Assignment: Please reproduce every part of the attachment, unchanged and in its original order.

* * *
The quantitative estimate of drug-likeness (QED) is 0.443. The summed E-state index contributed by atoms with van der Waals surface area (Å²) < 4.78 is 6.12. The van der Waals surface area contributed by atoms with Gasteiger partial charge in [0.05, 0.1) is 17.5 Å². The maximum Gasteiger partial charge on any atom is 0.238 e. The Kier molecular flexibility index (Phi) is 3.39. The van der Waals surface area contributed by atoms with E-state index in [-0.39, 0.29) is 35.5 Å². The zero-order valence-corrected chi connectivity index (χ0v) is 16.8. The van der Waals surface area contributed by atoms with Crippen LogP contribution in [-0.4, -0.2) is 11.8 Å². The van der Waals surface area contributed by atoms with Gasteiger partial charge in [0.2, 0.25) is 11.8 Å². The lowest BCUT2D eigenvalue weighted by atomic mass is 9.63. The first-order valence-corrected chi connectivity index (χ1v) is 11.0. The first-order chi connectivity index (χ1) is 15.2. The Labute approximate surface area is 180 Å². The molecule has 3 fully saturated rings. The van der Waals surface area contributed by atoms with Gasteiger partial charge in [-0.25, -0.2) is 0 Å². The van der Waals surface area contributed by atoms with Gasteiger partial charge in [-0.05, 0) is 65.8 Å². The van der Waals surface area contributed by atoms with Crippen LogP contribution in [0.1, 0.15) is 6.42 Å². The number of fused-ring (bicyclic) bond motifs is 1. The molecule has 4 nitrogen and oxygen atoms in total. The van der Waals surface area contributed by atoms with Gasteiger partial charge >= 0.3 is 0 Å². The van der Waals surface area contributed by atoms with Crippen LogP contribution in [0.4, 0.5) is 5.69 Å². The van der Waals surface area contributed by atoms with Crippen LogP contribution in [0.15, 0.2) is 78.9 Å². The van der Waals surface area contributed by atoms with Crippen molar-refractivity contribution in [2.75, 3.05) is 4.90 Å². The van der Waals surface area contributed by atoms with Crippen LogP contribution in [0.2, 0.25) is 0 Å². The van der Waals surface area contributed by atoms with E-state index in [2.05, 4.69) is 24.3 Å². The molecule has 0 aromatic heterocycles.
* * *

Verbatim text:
The quantitative estimate of drug-likeness (QED) is 0.443. The summed E-state index contributed by atoms with van der Waals surface area (Å²) < 4.78 is 6.12. The van der Waals surface area contributed by atoms with Gasteiger partial charge in [0.05, 0.1) is 17.5 Å². The maximum Gasteiger partial charge on any atom is 0.238 e. The Kier molecular flexibility index (Phi) is 3.39. The van der Waals surface area contributed by atoms with E-state index in [-0.39, 0.29) is 35.5 Å². The zero-order valence-corrected chi connectivity index (χ0v) is 16.8. The van der Waals surface area contributed by atoms with Crippen LogP contribution in [-0.4, -0.2) is 11.8 Å². The van der Waals surface area contributed by atoms with Gasteiger partial charge in [0.2, 0.25) is 11.8 Å². The lowest BCUT2D eigenvalue weighted by atomic mass is 9.63. The first-order valence-corrected chi connectivity index (χ1v) is 11.0. The first-order chi connectivity index (χ1) is 15.2. The Labute approximate surface area is 180 Å². The molecule has 3 fully saturated rings. The van der Waals surface area contributed by atoms with Gasteiger partial charge in [-0.25, -0.2) is 0 Å². The van der Waals surface area contributed by atoms with Gasteiger partial charge in [-0.05, 0) is 65.8 Å². The van der Waals surface area contributed by atoms with Crippen LogP contribution in [0.1, 0.15) is 6.42 Å². The number of fused-ring (bicyclic) bond motifs is 1. The molecule has 4 nitrogen and oxygen atoms in total. The van der Waals surface area contributed by atoms with Gasteiger partial charge >= 0.3 is 0 Å². The van der Waals surface area contributed by atoms with Crippen LogP contribution in [0.4, 0.5) is 5.69 Å². The van der Waals surface area contributed by atoms with Crippen LogP contribution in [0.15, 0.2) is 78.9 Å². The van der Waals surface area contributed by atoms with Crippen molar-refractivity contribution in [2.75, 3.05) is 4.90 Å². The van der Waals surface area contributed by atoms with Crippen LogP contribution in [0.2, 0.25) is 0 Å². The van der Waals surface area contributed by atoms with E-state index in [2.05, 4.69) is 24.3 Å². The molecule has 0 aromatic heterocycles.